August 17, 2015
Personal fall limiters have been around for more than a decade and they offer many advantages over shock-absorbing lanyards, but many people are still not sure what to call them. You may have heard them referred to as “Personal self-retracting devices” or “SRL-Ps” — but those names have not caught on, at least among manufacturers of the devices.
What do these devices do and why have they become so popular?
A personal fall limiter is essentially a compact, lightweight self-retracting lifeline that has a relatively short working length, typically six to nine feet. What makes the devise “personal” is that the body of the retractable unit can be attached directly to the back D-ring on a worker’s full-body harness and can be carried on the worker’s back. This “reverse configuration” offers an advantage over many standard self-retracting lifelines, which must be secured at the anchor point.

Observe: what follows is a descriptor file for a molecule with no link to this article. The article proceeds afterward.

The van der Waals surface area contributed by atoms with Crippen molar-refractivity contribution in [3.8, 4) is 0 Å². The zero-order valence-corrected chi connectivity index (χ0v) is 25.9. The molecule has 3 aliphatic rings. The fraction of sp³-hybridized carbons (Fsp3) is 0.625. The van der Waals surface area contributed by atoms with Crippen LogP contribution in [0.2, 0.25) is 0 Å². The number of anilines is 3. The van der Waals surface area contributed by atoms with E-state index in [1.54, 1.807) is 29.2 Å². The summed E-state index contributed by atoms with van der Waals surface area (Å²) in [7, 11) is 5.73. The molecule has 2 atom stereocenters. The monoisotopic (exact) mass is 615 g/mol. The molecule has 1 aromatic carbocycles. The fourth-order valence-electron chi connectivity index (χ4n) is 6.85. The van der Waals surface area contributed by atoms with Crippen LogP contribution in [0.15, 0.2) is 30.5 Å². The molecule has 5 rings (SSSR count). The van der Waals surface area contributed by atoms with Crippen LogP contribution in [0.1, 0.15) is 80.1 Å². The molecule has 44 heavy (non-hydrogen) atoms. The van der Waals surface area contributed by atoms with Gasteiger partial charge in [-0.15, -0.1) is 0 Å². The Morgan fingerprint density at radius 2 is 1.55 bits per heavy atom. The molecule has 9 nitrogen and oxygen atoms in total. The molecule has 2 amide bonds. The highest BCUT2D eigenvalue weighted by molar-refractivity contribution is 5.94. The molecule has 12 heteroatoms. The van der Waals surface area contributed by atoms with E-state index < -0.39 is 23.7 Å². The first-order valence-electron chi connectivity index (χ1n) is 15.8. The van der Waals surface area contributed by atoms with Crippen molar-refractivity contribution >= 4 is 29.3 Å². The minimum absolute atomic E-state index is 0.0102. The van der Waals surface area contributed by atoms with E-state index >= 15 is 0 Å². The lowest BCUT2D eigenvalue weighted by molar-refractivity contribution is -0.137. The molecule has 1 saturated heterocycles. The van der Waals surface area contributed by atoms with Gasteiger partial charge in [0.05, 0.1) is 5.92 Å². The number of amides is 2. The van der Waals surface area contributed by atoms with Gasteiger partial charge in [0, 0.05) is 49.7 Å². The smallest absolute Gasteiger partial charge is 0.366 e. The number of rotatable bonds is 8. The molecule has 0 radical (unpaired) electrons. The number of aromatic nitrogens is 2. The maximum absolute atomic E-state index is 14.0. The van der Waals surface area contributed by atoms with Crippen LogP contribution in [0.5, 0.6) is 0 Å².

Personal fall limiters also have a number of advantages over shock-absorbing lanyards. They are compact and lightweight; they are less likely to interfere with work tasks; and depending how they are used, they can prevent a worker from free-falling as far before the fall is arrested.
Some personal fall limiters are available in single and twin configurations. The twin configurations work like a Y-lanyard, allowing the worker to easily transfer from one anchor point to another.
As with standard self-retracting lifelines and lanyards, personal fall limiters should be mounted to an overhead anchorage that can support 5,000 pounds – and with no slack in the lifeline to minimize the potential for a swing fall.
Always check with the manufacturer before using these devices in non-overhead applications. And, as with any other fall protection device, read the instruction manual and follow the manufacturer's safety warnings before using it.
ANSI standard Z359.14 covers the safety requirements for self-retracting devices. A future revision of Z359.14 will cover the design, performance, and testing of personal fall limiters.
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